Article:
In terms of game balance, the raiders can be overwhelming at times. When raiders attack, if your health goes to zero, you're knocked unconscious and wake up at the city center with half health. The problem, though, is that the raiders are still there, and it's easy to get knocked silly three or four times in the same raid. Every time this happens, your fame drops, and in a single raid, you could lose so much fame that it's almost impossible to continue (the king can relieve you of your duties, plus citizens can abandon the town as well).

This makes the game more difficult, but in practice, it doesn't work very well. There's no abandon option (as far as I can tell), so if you're in a totally hopeless situation, you still have to go through the next five days before the king sacks you.

There's an option to turn raiding off, but I think the raiding is a great part of the game, contributing an element of risk that makes everything considerably more interesting. And I want the challenge--I just don't want my fame to drop to -100 if I'm knocked out several times in a row (I'd argue that fame should never drop below 0).

In terms of visitors coming to your town, if you want to bring in some new visitors, you can "advertise," which is an excellent bit of design, because advertising costs you gold. However, if you have enough gold and don't like the 4-6 visitors that showed up, you can just advertise again, and new visitors show up immediately. So you can just click repeatedly until you find exactly what you want, and later in the game, you may well have enough gold to do that. I'd really like to see the fee for advertising go up if you use it too often. I'd also like to see a delay between advertising and the visitors actually arriving. Even a small delay, like twenty seconds, would be an improvement, because once you've paid the advertising fee, you'd have a few seconds to think about who you hope arrives. Plus, if you're in desperate straits, that waiting period will be agony, which is good drama.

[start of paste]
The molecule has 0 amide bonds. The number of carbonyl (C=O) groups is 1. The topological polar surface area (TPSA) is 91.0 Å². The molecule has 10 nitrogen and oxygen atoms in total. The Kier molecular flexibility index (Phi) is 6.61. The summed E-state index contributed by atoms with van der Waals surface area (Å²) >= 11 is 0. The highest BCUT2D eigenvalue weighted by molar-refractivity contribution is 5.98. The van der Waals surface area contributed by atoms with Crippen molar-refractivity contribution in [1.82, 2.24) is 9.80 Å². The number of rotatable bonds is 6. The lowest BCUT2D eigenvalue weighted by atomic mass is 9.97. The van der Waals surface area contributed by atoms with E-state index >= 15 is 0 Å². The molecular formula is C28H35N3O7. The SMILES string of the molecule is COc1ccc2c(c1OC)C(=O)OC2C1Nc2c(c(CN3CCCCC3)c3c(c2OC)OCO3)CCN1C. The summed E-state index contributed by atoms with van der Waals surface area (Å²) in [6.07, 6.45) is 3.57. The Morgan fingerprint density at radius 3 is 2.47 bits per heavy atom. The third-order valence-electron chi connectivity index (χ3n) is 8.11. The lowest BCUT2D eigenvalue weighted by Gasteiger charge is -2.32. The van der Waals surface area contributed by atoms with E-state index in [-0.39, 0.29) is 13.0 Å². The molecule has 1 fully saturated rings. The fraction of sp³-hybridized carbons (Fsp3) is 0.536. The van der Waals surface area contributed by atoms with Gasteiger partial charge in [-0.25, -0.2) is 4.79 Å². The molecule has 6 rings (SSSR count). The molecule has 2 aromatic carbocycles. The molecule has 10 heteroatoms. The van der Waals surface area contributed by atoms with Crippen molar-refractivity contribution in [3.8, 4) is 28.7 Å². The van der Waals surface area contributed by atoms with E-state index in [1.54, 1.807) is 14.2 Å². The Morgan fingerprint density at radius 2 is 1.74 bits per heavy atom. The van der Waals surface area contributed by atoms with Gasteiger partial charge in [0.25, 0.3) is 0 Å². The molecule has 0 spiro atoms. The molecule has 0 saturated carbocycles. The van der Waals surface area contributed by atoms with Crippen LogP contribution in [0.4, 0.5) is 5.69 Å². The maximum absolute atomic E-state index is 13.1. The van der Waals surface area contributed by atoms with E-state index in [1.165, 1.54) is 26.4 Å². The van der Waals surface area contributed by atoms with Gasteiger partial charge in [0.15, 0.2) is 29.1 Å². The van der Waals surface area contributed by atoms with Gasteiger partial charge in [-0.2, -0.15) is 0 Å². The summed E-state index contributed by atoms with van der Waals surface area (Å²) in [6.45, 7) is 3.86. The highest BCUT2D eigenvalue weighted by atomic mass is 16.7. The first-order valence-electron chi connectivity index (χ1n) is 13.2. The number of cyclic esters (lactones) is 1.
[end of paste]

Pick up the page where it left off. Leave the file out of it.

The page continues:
Finally, I'd really like to see a more exciting ending. After winning the game on Medium difficulty, there wasn't much of a reward. After clearing the map, I was really hoping for some kid of encounter with a single, mythic beast--an end-game phase where I needed to upgrade my town and its residents, all working together to create some uber-equipment and a high-level battle party.

As a plot device, maybe all those enemy camps were serving to keep the beast in check, but now that I've cleared the map, there's nothing to stop him from going on a rampage, and he's headed for our town. I think that works in a dramatic sense, and frantically trying to make my town more secure as he's headed in our direction would be very tense in a gameplay sense.

Now, do any of the weaknesses I've mentioned make the game less than compelling? Not at all, because this is a tremendously fun game, and it is jam-packed with the all-important "just fifteen more minutes" quality. It's one of my favorite PC games this year, and the game itself is a tremendous platform that would support all kinds of enhancements and expansions.

$19.99 on Steam. Big, big recommendation. Have fun.

Site Meter